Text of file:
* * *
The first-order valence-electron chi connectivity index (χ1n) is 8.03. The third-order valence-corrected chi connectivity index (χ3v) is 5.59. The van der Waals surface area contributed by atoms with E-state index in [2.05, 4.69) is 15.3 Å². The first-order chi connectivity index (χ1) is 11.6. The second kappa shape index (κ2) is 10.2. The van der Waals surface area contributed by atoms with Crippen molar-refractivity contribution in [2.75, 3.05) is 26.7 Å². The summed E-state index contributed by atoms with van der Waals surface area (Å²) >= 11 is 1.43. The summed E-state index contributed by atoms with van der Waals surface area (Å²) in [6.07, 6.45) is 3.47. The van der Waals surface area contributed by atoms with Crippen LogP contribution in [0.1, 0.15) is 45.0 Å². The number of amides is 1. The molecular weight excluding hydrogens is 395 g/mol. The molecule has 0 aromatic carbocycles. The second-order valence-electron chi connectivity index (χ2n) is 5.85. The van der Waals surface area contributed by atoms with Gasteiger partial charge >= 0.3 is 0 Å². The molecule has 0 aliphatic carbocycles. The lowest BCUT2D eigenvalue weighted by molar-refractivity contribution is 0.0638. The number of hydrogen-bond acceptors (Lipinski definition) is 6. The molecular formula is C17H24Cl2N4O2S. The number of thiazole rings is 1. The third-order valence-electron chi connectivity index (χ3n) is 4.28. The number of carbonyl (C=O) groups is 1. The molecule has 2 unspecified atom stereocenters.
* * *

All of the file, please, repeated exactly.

The first-order valence-electron chi connectivity index (χ1n) is 8.03. The third-order valence-corrected chi connectivity index (χ3v) is 5.59. The van der Waals surface area contributed by atoms with E-state index in [2.05, 4.69) is 15.3 Å². The first-order chi connectivity index (χ1) is 11.6. The second kappa shape index (κ2) is 10.2. The van der Waals surface area contributed by atoms with Crippen molar-refractivity contribution in [2.75, 3.05) is 26.7 Å². The summed E-state index contributed by atoms with van der Waals surface area (Å²) >= 11 is 1.43. The summed E-state index contributed by atoms with van der Waals surface area (Å²) in [6.07, 6.45) is 3.47. The van der Waals surface area contributed by atoms with Crippen LogP contribution in [0.1, 0.15) is 45.0 Å². The number of amides is 1. The molecular weight excluding hydrogens is 395 g/mol. The molecule has 0 aromatic carbocycles. The second-order valence-electron chi connectivity index (χ2n) is 5.85. The van der Waals surface area contributed by atoms with Gasteiger partial charge >= 0.3 is 0 Å². The molecule has 0 aliphatic carbocycles. The lowest BCUT2D eigenvalue weighted by molar-refractivity contribution is 0.0638. The number of hydrogen-bond acceptors (Lipinski definition) is 6. The molecular formula is C17H24Cl2N4O2S. The number of thiazole rings is 1. The third-order valence-electron chi connectivity index (χ3n) is 4.28. The number of carbonyl (C=O) groups is 1. The molecule has 2 unspecified atom stereocenters.